Dolly Parton Hasn’t Gotten the COVID-19 Vaccine Yet, Despite Helping Fund Research
Even though Parton's age makes her eligible to get the vaccine — she turned 75 on Jan. 19 — she says she's planning to wait a little longer so that others who need the shot can get their doses first.
"I don't want it to look like I'm jumping the line just because I donated money. I'm very funny about that," Parton admits. "I'm going to get mine, though, but I'm going to wait."
She says she considered getting her shot as part of her recent birthday celebrations, but ultimately decided against it. "I thought, 'Nah, don't do that. You'll look like you're just doing it for a show.'"
"I'm going to get mine. I want it. I'm going to get it," she reiterates. "When I get it, I'll probably do it on camera so people will know, and I'll tell them the truth, if I have symptoms and all that. Hopefully it'll encourage people."
"I'm not going to jump the line just because I could," the country icon insists.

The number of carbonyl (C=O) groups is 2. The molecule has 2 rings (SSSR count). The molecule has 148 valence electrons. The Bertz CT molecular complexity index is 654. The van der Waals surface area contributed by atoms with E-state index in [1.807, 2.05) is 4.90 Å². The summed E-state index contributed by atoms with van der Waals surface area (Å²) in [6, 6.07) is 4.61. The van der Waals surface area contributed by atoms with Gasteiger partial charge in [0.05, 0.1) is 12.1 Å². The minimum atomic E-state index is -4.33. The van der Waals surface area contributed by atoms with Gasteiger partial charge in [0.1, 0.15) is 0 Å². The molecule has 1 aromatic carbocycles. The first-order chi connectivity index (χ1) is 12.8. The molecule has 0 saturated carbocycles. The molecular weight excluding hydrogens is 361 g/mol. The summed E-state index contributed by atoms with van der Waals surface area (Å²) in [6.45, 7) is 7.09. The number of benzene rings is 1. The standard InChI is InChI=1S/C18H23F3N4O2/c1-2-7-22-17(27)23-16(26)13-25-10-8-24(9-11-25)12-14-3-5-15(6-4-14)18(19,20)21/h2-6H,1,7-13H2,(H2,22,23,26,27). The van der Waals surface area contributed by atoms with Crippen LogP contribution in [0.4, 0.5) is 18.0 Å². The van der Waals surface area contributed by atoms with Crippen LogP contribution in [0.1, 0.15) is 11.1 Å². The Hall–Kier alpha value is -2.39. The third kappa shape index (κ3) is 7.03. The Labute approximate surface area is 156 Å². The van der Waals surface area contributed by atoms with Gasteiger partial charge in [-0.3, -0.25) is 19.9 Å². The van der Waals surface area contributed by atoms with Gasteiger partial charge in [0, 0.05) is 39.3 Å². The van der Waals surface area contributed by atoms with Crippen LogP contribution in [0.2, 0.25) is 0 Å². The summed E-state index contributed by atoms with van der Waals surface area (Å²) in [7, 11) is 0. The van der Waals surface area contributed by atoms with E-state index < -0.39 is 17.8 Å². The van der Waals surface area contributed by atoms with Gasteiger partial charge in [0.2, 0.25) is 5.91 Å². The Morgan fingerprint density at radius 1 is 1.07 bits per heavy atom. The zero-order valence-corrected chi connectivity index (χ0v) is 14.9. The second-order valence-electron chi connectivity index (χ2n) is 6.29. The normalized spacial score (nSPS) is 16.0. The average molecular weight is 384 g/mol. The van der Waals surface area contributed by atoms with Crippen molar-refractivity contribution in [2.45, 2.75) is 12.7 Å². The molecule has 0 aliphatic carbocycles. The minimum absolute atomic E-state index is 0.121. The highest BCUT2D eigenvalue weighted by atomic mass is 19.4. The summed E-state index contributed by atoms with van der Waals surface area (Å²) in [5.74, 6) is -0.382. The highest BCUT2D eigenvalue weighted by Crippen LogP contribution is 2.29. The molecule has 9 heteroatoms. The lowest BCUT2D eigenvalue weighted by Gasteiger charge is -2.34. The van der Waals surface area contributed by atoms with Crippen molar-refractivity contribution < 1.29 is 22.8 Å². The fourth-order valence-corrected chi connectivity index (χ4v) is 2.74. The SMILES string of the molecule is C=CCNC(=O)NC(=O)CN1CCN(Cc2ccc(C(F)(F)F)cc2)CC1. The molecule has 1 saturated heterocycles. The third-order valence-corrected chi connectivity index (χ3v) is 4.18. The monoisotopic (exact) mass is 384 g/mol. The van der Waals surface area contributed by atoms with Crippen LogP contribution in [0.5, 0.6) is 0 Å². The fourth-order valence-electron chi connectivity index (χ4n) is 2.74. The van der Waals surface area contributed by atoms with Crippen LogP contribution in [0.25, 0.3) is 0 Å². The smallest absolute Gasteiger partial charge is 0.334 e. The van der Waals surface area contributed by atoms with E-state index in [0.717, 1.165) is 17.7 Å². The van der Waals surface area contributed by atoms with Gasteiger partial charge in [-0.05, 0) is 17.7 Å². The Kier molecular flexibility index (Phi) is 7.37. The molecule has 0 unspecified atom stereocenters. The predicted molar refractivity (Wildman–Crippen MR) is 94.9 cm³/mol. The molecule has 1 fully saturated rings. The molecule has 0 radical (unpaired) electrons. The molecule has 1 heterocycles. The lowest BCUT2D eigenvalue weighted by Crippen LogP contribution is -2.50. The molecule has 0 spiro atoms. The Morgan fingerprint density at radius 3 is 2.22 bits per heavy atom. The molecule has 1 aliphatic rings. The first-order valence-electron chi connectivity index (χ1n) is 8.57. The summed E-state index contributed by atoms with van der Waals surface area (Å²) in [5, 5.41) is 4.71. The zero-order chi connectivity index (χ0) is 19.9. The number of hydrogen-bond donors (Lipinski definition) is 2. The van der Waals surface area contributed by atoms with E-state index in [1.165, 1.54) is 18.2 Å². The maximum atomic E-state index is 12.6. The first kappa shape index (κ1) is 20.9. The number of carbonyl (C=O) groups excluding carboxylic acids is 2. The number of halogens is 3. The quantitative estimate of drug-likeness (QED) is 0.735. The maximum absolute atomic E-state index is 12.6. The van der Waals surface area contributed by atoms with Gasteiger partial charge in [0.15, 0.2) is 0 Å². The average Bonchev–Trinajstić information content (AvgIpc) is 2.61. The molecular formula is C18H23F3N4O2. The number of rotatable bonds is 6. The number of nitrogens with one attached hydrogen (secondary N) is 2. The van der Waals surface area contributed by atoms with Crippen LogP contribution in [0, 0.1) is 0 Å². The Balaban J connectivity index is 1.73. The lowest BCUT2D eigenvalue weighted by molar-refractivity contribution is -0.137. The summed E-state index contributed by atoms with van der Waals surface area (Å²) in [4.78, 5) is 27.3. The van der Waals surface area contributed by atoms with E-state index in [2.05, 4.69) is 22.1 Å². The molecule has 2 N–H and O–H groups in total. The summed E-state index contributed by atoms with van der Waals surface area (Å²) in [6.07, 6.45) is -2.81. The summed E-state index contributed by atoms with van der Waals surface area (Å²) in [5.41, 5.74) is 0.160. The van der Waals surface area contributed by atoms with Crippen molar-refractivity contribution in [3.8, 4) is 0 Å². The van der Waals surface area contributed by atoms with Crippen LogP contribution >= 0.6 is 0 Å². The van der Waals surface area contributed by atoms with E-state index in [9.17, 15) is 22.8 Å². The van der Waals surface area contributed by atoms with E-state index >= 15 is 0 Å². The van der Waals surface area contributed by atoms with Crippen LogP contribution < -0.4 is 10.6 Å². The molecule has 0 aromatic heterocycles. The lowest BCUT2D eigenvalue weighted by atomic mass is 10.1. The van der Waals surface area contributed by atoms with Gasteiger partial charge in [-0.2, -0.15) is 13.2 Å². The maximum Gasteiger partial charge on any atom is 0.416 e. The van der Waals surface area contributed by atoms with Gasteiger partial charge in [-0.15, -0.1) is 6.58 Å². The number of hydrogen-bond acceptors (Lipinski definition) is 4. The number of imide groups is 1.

Throughout the pandemic, Parton has taken social distancing protocols very seriously, even declining the chance to accept the Presidential Medal of Freedom because she didn't want to travel at a time when case numbers were high. From the onset, it has also been important to the singer to help those affected by the virus' spread however she could. That's what led her to make her donation to vaccine research, Parton explains.
"I'm a person of faith and I pray all the time that God will lead me into the right direction and let me know what to do. When the pandemic first hit, that was my first thought: 'I need to do something to try and help find a vaccination,'" she says. "I just did some research with the people at Vanderbilt [University] — they're wonderful people, they've been so good through the years to my people in times of illness and all that. I just asked if I could donate a million dollars to the research for a vaccine."
See Dolly Parton Through the Years